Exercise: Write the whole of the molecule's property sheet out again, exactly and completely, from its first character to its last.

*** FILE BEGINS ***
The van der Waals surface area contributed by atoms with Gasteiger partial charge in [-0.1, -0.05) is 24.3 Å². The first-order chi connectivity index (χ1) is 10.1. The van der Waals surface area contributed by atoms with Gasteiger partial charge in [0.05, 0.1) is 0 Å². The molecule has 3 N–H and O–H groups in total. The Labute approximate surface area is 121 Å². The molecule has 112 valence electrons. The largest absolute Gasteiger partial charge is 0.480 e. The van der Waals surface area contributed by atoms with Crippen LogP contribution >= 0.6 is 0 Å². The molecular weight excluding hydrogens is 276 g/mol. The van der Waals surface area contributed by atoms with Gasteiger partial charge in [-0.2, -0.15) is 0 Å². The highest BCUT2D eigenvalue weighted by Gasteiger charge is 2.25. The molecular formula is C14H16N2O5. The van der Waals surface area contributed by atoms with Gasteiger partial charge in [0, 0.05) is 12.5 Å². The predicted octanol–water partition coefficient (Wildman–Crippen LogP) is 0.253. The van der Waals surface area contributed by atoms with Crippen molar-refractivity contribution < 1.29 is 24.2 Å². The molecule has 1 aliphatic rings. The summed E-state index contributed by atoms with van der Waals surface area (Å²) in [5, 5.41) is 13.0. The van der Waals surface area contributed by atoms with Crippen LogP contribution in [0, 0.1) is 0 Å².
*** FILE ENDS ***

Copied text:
The van der Waals surface area contributed by atoms with Gasteiger partial charge in [-0.1, -0.05) is 24.3 Å². The first-order chi connectivity index (χ1) is 10.1. The van der Waals surface area contributed by atoms with Gasteiger partial charge in [0.05, 0.1) is 0 Å². The molecule has 3 N–H and O–H groups in total. The Labute approximate surface area is 121 Å². The molecule has 112 valence electrons. The largest absolute Gasteiger partial charge is 0.480 e. The van der Waals surface area contributed by atoms with Crippen LogP contribution >= 0.6 is 0 Å². The molecular weight excluding hydrogens is 276 g/mol. The van der Waals surface area contributed by atoms with Gasteiger partial charge in [-0.2, -0.15) is 0 Å². The highest BCUT2D eigenvalue weighted by Gasteiger charge is 2.25. The molecular formula is C14H16N2O5. The van der Waals surface area contributed by atoms with Gasteiger partial charge in [0, 0.05) is 12.5 Å². The predicted octanol–water partition coefficient (Wildman–Crippen LogP) is 0.253. The van der Waals surface area contributed by atoms with Crippen molar-refractivity contribution < 1.29 is 24.2 Å². The molecule has 1 aliphatic rings. The summed E-state index contributed by atoms with van der Waals surface area (Å²) in [5, 5.41) is 13.0. The van der Waals surface area contributed by atoms with Crippen LogP contribution in [0, 0.1) is 0 Å².